The Enron debacle and general debate over auditor independence has shown one thing. The American Institute of CPAs, with its 330,000 members, is a body that has little public recognition. Its lack of an image is largely the result of its own policies-it has a president who seems loathe to deal with the press except on his own terms. In many cases, the AICPA either declines comment on major stories, or it simply seems invisible-the national press does not turn to this organization because the AICPA has chosen not to participate in public debate or to establish its own authority.

For the AICPA to be an effective membership organization, it needs to develop an image of importance to the business community and the public at large. To take its rightful place as the body representing CPAs, it needs to embark on a program that brings more power to its membership by presenting an image of authority about accounting and business issues.

The president of the AICPA should be a visible figure in public policy, a spokesman for the organization's members, and for the broader profession, the tax, accounting, and finance professionals who are outside of its membership.

It has always seemed to me that the AICPA has great assets that it has failed to utilize because its focus has been on erecting grandiose visions, rather than laying a groundwork of accomplishable goals from which these visions might be implemented.

For example, while the AICPA has trumpeted the importance of CPAs as technologists, it has done little to build that image. One of the real wastes has been the annual selection of Top Ten Technologies. The results of this selection should have been established as an annual event awaited eagerly by the business press. Instead, the Top Ten process has gotten lost in the emphasis on the global credential, CPA2Biz, and bailing out auditors.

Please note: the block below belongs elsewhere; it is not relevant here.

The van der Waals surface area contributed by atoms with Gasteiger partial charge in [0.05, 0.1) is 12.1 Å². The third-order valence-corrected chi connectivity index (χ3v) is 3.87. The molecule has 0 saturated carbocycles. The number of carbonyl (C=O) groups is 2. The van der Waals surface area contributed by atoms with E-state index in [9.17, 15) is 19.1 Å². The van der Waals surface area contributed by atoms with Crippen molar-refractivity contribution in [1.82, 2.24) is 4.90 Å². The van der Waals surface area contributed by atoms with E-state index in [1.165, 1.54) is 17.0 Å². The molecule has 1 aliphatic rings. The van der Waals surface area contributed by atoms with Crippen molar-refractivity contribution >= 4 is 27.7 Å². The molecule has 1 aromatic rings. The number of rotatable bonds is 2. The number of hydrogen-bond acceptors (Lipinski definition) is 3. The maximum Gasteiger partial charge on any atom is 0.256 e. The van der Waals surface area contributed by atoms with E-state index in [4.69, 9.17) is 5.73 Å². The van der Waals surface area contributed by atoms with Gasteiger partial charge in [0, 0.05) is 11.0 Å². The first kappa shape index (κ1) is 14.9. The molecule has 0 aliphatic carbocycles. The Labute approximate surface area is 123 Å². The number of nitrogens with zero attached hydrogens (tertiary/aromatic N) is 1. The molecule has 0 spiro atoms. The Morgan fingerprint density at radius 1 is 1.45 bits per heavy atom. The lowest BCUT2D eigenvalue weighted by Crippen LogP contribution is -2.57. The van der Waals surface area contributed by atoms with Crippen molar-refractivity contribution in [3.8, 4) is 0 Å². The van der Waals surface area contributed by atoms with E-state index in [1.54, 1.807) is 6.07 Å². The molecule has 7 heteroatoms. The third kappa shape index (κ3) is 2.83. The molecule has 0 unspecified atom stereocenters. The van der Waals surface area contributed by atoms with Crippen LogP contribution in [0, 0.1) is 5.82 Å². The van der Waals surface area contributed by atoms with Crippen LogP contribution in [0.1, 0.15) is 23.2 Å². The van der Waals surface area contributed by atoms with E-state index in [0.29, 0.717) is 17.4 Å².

But it's not enough to have a president who is visible. The AICPA should establish executives and staff members at different levels as visible authorities, spokespeople who can articulate policy and programs to the press and serve as ambassadors to the public.

I have always believed that one key to Great Plains' success was allowing staff members at many levels to speak publicly. It made Great Plains accessible. It gave the company a personal face and by having many voices, it gave the company a more efficient way of spreading its message, than if it had concentrated its public pronouncements in one or two top people.

It's not clear that the AICPA understands how little it is recognized beyond its membership. Nor does it seem to me that members understand the need for a broader image. But that need is there. And the organization's ability to serve its members can be furthered greatly if that need is met.


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